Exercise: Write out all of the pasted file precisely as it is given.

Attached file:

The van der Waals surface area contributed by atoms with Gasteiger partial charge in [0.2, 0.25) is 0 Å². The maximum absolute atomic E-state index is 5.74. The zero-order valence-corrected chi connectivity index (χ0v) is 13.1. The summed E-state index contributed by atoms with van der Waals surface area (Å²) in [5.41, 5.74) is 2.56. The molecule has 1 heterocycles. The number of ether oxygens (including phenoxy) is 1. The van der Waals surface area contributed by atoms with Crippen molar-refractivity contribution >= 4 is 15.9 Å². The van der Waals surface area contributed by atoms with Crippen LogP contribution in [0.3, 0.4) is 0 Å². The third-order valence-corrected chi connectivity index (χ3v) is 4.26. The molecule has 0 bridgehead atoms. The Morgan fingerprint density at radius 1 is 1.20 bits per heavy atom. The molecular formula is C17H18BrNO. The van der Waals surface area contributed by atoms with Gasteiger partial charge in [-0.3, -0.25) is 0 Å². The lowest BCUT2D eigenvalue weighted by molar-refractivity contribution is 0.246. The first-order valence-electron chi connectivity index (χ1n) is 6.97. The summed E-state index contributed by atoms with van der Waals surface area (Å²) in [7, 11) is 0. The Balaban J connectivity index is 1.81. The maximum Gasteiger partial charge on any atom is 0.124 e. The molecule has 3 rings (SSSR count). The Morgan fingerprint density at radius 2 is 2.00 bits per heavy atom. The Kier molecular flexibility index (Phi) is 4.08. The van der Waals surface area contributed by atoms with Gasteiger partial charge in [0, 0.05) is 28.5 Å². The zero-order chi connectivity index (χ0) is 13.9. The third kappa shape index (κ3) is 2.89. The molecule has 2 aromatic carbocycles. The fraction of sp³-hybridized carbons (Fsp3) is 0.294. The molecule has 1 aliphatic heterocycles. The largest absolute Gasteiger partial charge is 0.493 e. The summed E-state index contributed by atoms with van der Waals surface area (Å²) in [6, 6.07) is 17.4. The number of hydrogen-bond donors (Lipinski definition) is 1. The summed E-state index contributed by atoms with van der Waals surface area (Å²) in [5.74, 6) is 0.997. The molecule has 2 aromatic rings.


The van der Waals surface area contributed by atoms with Gasteiger partial charge in [0.2, 0.25) is 0 Å². The maximum absolute atomic E-state index is 5.74. The zero-order valence-corrected chi connectivity index (χ0v) is 13.1. The summed E-state index contributed by atoms with van der Waals surface area (Å²) in [5.41, 5.74) is 2.56. The molecule has 1 heterocycles. The number of ether oxygens (including phenoxy) is 1. The van der Waals surface area contributed by atoms with Crippen molar-refractivity contribution >= 4 is 15.9 Å². The van der Waals surface area contributed by atoms with Crippen LogP contribution in [0.3, 0.4) is 0 Å². The third-order valence-corrected chi connectivity index (χ3v) is 4.26. The molecule has 0 bridgehead atoms. The Morgan fingerprint density at radius 1 is 1.20 bits per heavy atom. The molecular formula is C17H18BrNO. The van der Waals surface area contributed by atoms with Gasteiger partial charge in [-0.3, -0.25) is 0 Å². The lowest BCUT2D eigenvalue weighted by molar-refractivity contribution is 0.246. The first-order valence-electron chi connectivity index (χ1n) is 6.97. The summed E-state index contributed by atoms with van der Waals surface area (Å²) in [7, 11) is 0. The Balaban J connectivity index is 1.81. The maximum Gasteiger partial charge on any atom is 0.124 e. The molecule has 3 rings (SSSR count). The Morgan fingerprint density at radius 2 is 2.00 bits per heavy atom. The Kier molecular flexibility index (Phi) is 4.08. The van der Waals surface area contributed by atoms with Gasteiger partial charge in [0, 0.05) is 28.5 Å². The zero-order chi connectivity index (χ0) is 13.9. The third kappa shape index (κ3) is 2.89. The molecule has 2 aromatic carbocycles. The fraction of sp³-hybridized carbons (Fsp3) is 0.294. The molecule has 1 aliphatic heterocycles. The largest absolute Gasteiger partial charge is 0.493 e. The summed E-state index contributed by atoms with van der Waals surface area (Å²) in [6, 6.07) is 17.4. The number of hydrogen-bond donors (Lipinski definition) is 1. The summed E-state index contributed by atoms with van der Waals surface area (Å²) in [5.74, 6) is 0.997. The molecule has 2 aromatic rings.